If NE1 Can, Andy D Chambers Certainly Can
Andy D Chambers may not ring too many bells as he only puckered up courage to take to the mic last year but he came under our radar when I discovered he was going to be hosting an upcoming gig with two other comedians we had previously interviewed, Patrick Monahan and Lee Ridley. If any of his fellow comedians’ praises are to go by, I’m sure Andy will be much more of a familiar face in the not so distant future:
“Nobody is supposed to be this good after just 3 gigs. Very funny comedian with bags of potential. Go see.’ (Dated November 2011) – Rob Collins, ”So you think you’re funny” finalist
”Funny guy with great stage presence, a natural at building rapport with the crowd” -Paul Brett, winner of Mr Ben’s Gong Show
Right now Andy runs his own ‘NE1 Comedy’ night up in Newcastle , which he compères once a month. He also likes to do his bit for charities whenever he gets the chance, also working in promotion, as a stand-up (MC and performer), and topping that all off with a bit of radio work to boot. He definitely has his work cut out for him, so, given his rather hectic agenda, we were chuffed that he could spare us a few moments of his time to talk about love, prostitutes, and mirrors. That got you intrigued right?
Read on at your peril!
How did you get into comedy? Was it a personal decision or did friends or family tell you that you should try it as they felt you had a knack for it?
People have always told me I’m funny. I probably agreed with them but back then I was a young student, and mostly drunk; so I chose to ignore a lot of that, or perhaps didn’t hear them. I’ve always felt like I can entertain people, and also offend people at the same time, but definitely make people pay attention. I did a short set at a variety night at Uni when I was hammered and I was told it went well, but I don’t even remember doing it. I flirted with the idea of trying comedy sober, and did a gig for The Grinning Idiot last year. It went really well for a first proper effort. The lads who were on the bill said they couldn’t believe it was my first real outing. That gave me an incentive to crack on with it.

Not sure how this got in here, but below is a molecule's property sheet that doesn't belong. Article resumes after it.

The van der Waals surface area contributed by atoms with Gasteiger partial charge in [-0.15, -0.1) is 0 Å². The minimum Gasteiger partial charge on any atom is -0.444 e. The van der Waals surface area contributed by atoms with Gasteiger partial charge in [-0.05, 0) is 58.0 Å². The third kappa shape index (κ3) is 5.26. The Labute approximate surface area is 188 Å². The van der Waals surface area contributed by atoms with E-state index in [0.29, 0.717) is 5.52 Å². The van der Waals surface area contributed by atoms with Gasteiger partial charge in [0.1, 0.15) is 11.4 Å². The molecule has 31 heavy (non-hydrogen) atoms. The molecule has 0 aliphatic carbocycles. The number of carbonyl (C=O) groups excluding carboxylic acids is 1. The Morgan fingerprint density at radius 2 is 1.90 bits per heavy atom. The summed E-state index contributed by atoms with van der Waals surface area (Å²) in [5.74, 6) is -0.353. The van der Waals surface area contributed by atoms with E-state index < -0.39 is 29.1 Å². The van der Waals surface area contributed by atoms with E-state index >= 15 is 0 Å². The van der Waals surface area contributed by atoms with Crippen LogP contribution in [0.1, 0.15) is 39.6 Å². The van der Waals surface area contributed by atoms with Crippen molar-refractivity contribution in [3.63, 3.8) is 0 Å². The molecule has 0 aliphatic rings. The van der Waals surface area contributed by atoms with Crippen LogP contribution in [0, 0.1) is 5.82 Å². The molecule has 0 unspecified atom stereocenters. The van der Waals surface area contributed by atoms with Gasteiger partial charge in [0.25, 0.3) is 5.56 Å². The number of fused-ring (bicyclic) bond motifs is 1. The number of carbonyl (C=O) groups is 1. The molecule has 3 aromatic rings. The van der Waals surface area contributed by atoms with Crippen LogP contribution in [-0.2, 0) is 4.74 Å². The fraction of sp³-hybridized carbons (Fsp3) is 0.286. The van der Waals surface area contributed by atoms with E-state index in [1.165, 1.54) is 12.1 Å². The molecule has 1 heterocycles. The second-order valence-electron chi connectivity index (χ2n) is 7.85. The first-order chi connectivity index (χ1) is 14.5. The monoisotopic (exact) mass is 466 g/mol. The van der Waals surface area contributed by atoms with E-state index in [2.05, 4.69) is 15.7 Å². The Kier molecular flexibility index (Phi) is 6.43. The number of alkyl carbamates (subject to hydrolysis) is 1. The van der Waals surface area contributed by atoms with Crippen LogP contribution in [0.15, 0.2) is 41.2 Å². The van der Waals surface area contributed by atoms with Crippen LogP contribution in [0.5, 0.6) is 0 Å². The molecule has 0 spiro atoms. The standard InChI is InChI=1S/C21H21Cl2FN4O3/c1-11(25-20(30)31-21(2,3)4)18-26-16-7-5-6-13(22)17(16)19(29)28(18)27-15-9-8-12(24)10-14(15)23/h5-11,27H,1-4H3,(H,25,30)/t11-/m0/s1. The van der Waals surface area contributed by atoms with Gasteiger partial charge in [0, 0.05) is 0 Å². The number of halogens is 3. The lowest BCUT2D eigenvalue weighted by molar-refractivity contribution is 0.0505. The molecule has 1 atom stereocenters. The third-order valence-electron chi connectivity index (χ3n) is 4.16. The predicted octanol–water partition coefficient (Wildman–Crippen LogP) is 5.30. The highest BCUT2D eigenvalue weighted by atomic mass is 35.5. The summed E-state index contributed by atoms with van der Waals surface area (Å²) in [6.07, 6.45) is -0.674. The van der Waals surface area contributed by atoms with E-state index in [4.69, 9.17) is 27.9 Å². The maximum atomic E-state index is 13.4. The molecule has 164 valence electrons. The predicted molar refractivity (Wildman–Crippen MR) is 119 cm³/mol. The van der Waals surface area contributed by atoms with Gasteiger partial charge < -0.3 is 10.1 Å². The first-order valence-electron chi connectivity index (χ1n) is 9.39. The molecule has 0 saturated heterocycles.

How easy/difficult was it to get your first gigs? What resources did you find most helpful to give you a kickstart?
Comedy’s very much in vogue at the moment, and as a result there are a lot of open mic opportunities out there (probably too many), particularly in the North East. I started to put on my own nights, and people got in touch with me via facebook etc to ask for slots, and it’s very much reciprocal. You tend to do gigs for your friends and vice versa, and once you get to know a few people on the scene, you tend to get asked to do more gigs. It was tricky at first; you feel like you have to beg people for gigs. Once you do a few, it’s much easier. Nepotism lives deep within Comedy.
You claim to be a “miserable person from a horrible little town called North Shields, who went to a horrible school called John Spence.” This must make for some great comedy routines! And I’m not joking. Brits seem to have a gift of coming up with comedy gold based on the darkest of subjects.
It’s interesting that people find truly miserable stories funny. One of my favorite Comedians is Michael J Dolan, who personifies misery. Some nights you get on stage and tell people some of your worst, most degrading personal experiences, and they just laugh at you! Bit of a knock to the confidence really. It’s the comedy equivalent of going to a counselor and spilling your guts while they have a giggle to themselves and text their mates about you. Misery is a great inspiration for me. I write mainly in that style, but I only use true anecdotes. I don’t believe in making stories up for the sake of comedy. It’s much funnier when you actually believe what you’re saying.
Another period of your life saw you living with a prostitute. More great material there I’m sure. I assume you didn’t work on the side as a flesh-peddler, but were you her Richard Gere? What we all want to know really is how did you end up living with a prostitute and did it have its perks?